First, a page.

John Brown, Appellant, v. Bill Armontrout, Appellee, 898 F.2d 84 (8th Cir. 1990)

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US Court of Appeals for the Eighth Circuit - 898 F.2d 84 (8th Cir. 1990) Submitted Nov. 15, 1989. Decided March 16, 1990

Springfield Baldwin, St. Louis, Mo., for appellant.

Stephen D. Hawke, Jefferson City, Mo., for appellee.

Before BOWMAN, Circuit Judge, ROSS, and HENLEY, Senior Circuit Judges.

HENLEY, Senior Circuit Judge.


John Brown appeals from a judgment of the district court denying his habeas corpus petition filed pursuant to 28 U.S.C. § 2254. We affirm.

In March, 1982 Brown pleaded guilty to capital murder and was sentenced to life without the possibility of parole for fifty years. At the guilty plea hearing, Brown acknowledged the following. Brown and Paula Washburn had lived together for four years. After the relationship ended in March, 1981, Brown threatened to kill Washburn and informed her parents of his intentions. On March 20, 1981 he threatened her with a butcher knife, which resulted in assault charges, and on March 28 abducted her from Missouri to his mother's home in Illinois. On April 23, 1981 Brown again threatened to kill Washburn. On the morning of April 24, Brown went to Washburn's home and attempted to reconcile with her, but she refused. Brown indicated if he "couldn't have her, nobody could." He then purchased a shotgun and returned to Washburn's home. He loaded the shotgun and saw her through the front window. Through the window he shot her down, then entered the house through the shattered window. Brown found Washburn lying on the living room floor. According to his seven-page handwritten statement attached to his guilty plea and read in part at the hearing, "with [Washburn] crying and begging and pleading for her life," Brown picked up a pistol lying next to her and fired into her two more shots. Washburn died following surgery.

At the guilty plea hearing, Brown stated that he had no mental problems and that no one had ever indicated to him that he suffered from a mental disease or defect. A few days before the hearing, a psychiatrist had examined Brown and found that he was not suffering from a mental disease or defect. Brown further stated that he fully understood the consequences of a guilty plea, that he "willfully, knowingly, premeditatedly, deliberately and unlawfully" killed Washburn, and that he was entering the guilty plea voluntarily. The court accepted the plea and provided Brown the opportunity for allocution, which he refused. After the court pronounced sentence, Brown commented off-the-record: "Everything I have given is a lie. I didn't plan to kill her, but ... I do not want to back out of it. I didn't plan to hurt her in any way. She is dead and I am the cause of it. I want you all to know that."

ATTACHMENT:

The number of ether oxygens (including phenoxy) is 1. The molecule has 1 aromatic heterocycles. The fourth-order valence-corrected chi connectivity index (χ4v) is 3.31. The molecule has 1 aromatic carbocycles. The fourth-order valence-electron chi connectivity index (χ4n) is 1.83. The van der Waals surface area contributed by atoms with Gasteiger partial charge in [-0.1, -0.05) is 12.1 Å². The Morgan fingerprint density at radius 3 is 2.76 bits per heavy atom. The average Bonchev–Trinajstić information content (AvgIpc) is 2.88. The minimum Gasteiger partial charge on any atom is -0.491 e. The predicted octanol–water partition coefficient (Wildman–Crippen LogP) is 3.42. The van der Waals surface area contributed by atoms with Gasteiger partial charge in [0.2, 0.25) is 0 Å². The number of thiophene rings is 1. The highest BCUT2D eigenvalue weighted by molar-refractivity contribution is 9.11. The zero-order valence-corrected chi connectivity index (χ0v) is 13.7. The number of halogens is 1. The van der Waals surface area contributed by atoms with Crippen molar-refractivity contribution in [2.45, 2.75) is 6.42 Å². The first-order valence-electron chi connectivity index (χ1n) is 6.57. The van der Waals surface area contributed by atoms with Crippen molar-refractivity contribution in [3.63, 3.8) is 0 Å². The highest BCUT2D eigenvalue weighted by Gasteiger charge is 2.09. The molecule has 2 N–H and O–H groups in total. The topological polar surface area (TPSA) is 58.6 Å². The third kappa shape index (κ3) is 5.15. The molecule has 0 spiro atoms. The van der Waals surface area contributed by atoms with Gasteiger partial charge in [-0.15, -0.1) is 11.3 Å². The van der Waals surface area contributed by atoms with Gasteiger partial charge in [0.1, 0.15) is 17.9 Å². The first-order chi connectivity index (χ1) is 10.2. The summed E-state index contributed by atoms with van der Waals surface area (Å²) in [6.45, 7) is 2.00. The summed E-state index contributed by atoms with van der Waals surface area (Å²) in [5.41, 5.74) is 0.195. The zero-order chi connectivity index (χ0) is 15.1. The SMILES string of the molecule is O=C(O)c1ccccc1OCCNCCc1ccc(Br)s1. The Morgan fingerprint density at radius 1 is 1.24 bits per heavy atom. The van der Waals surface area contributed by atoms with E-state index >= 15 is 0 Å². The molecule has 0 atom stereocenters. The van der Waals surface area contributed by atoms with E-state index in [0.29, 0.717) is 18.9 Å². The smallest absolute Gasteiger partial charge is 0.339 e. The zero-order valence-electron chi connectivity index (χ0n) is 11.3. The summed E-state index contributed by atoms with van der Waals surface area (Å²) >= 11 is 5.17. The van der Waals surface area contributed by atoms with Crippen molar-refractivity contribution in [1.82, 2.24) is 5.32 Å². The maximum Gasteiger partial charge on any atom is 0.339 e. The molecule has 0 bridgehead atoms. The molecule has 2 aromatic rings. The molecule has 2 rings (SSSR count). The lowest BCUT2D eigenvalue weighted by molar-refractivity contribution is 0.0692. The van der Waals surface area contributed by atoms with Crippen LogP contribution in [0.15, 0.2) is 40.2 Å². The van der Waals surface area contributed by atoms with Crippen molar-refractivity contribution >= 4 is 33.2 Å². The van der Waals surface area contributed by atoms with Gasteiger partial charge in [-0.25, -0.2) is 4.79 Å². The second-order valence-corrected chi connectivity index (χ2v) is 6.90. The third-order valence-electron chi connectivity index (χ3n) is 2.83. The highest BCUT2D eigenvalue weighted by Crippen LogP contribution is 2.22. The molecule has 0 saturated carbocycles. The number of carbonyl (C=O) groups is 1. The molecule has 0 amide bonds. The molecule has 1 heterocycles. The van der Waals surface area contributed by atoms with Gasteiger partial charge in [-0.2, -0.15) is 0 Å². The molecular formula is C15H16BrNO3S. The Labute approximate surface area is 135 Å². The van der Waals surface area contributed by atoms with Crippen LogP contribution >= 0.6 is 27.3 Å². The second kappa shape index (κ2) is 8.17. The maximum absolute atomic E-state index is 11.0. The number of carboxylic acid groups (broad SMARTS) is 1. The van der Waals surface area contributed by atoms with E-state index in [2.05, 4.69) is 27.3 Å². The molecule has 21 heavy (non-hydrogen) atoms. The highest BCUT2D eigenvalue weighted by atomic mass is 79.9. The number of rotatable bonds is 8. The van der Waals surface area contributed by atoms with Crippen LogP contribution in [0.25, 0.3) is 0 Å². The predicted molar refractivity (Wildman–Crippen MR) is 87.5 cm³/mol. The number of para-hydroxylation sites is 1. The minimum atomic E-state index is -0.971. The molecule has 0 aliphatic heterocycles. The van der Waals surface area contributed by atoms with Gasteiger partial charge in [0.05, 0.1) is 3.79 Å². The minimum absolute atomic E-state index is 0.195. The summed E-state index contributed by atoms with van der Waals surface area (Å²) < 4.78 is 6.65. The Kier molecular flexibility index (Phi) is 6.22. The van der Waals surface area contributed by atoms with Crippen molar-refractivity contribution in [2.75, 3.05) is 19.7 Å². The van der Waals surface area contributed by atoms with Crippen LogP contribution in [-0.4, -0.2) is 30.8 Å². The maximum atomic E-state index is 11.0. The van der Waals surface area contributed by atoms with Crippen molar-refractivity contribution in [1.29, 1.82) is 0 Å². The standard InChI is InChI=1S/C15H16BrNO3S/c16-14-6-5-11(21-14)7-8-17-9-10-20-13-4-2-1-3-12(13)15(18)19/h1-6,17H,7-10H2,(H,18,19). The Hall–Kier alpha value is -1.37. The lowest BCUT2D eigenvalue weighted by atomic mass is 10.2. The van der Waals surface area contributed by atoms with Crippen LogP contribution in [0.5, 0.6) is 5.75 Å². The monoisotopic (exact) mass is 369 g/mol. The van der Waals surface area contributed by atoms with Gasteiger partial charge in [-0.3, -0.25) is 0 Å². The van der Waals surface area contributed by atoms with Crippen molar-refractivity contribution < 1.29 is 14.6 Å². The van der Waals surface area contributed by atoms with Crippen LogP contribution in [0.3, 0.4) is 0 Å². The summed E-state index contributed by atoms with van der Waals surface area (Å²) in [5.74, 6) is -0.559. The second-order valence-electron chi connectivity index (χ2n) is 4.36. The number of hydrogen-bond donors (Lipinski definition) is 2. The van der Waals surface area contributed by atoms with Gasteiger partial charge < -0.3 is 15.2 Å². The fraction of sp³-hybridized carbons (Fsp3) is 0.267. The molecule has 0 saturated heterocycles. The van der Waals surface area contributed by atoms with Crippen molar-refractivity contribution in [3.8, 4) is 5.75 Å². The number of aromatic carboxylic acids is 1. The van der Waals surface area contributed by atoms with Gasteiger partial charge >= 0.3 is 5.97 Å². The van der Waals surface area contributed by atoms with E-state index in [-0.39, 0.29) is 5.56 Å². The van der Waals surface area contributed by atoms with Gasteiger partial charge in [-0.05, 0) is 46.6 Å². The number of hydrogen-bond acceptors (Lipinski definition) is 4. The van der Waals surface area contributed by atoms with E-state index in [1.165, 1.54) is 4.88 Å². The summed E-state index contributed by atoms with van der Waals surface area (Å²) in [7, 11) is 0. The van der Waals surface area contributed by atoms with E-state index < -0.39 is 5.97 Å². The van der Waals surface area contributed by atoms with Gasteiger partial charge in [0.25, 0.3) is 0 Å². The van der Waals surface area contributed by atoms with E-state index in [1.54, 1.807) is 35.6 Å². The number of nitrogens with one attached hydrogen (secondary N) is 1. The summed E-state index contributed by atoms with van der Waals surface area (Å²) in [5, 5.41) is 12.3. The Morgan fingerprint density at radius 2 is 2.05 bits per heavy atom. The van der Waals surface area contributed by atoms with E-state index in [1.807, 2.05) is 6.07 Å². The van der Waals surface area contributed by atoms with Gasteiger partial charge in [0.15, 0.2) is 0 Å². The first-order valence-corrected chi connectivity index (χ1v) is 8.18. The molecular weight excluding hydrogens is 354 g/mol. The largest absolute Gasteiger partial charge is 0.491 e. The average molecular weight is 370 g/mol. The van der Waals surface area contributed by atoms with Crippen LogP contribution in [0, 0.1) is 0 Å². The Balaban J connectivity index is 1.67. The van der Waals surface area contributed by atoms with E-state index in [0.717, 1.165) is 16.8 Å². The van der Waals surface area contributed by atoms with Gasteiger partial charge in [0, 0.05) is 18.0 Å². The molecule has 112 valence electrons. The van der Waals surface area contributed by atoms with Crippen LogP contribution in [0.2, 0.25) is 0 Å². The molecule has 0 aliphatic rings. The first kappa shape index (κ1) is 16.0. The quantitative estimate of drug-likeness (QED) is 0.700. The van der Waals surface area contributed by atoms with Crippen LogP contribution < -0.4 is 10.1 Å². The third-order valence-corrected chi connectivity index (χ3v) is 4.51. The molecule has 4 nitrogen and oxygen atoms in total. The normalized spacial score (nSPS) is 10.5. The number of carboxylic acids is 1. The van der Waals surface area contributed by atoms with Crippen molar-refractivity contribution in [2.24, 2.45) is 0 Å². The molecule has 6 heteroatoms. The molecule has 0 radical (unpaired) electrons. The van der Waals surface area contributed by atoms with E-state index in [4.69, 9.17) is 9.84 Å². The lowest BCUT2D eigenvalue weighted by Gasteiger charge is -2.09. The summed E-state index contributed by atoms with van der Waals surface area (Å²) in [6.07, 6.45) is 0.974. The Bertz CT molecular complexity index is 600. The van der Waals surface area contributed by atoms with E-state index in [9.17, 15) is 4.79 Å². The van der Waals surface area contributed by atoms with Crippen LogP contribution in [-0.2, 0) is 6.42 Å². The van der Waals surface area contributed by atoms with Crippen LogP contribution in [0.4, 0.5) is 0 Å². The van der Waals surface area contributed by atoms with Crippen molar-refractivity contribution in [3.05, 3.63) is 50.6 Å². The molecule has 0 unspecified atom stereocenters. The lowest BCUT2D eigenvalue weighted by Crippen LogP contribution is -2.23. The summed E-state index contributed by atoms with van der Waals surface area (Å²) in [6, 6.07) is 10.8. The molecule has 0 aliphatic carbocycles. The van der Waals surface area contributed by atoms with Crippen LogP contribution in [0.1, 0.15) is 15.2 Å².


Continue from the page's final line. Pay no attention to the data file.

Brown then filed a Rule 27.26 motion,1  alleging that his guilty plea was involuntary and that his counsel was ineffective for failing to advise him of a diminished capacity defense. The court denied relief. Brown appealed the denial to the Missouri Court of Appeals, which affirmed the denial. As to the voluntariness claim, the appellate court stated, "To say that appellant's after-the-fact claim of lying is refuted by the record is an understatement." Brown v. State, 719 S.W.2d 52, 54 (Mo.Ct.App.1986). As to his ineffective assistance claim, the court noted that a diminished capacity defense allowed evidence of a "mental derangement" to demonstrate lack of premeditation, but in this case the facts surrounding the killing and lack of positive findings in the psychiatric evaluation tended to negate any suggestion of diminished capacity. Id. at 54-55. The court further found that any failure to advise of the defense did not render Brown's plea involuntary and Brown had failed to allege any facts demonstrating prejudice. Id.

Brown then filed a Mo.R.Civ.P. 83.022  application to transfer to the Missouri Supreme Court, alleging that the appellate court had misinterpreted the law regarding the diminished capacity defense. After the motion was denied, Brown filed a Rule 83.033  application to transfer in the Missouri Supreme Court, alleging that the appellate opinion conflicted with decisions of the supreme court and another appellate court concerning the diminished capacity defense. The court denied the motion.

Brown then filed a petition for habeas corpus in federal district court. The court dismissed the petition for failure to exhaust the voluntariness claim. Brown appealed to this court. At the time of the appeal, the state conceded exhaustion was no longer an issue because the Missouri Supreme Court had declared the case closed, but argued that the voluntariness claim was procedurally barred because Brown had failed to include it in his application to transfer. By a divided panel, this court remanded the case to the district court to "ascertain whether, under state procedures, all matters were actually presented to the Missouri appellate courts." Brown v. Armontrout, 853 F.2d 624, 626 (8th Cir. 1988). The majority noted but did not address Brown's arguments that a motion to transfer was unnecessary for exhaustion, and, in any event, under Missouri procedure all issues presented to the appellate court were before the supreme court. Id. at 625 n. 4. The majority instructed that if the district court found a procedural default, it must then determine whether "cause and prejudice" excused the bar. Id. at 626 n. 5. The dissent believed a remand was unnecessary because Brown's claims lacked merit. Id. at 626.

On remand, the district court found that Brown's failure to include the voluntariness claim in his application to transfer filed in the supreme court barred federal habeas review, and that Brown had not established cause and prejudice to excuse the bar. The court, however, went on to hold that both claims lacked merit. This appeal follows.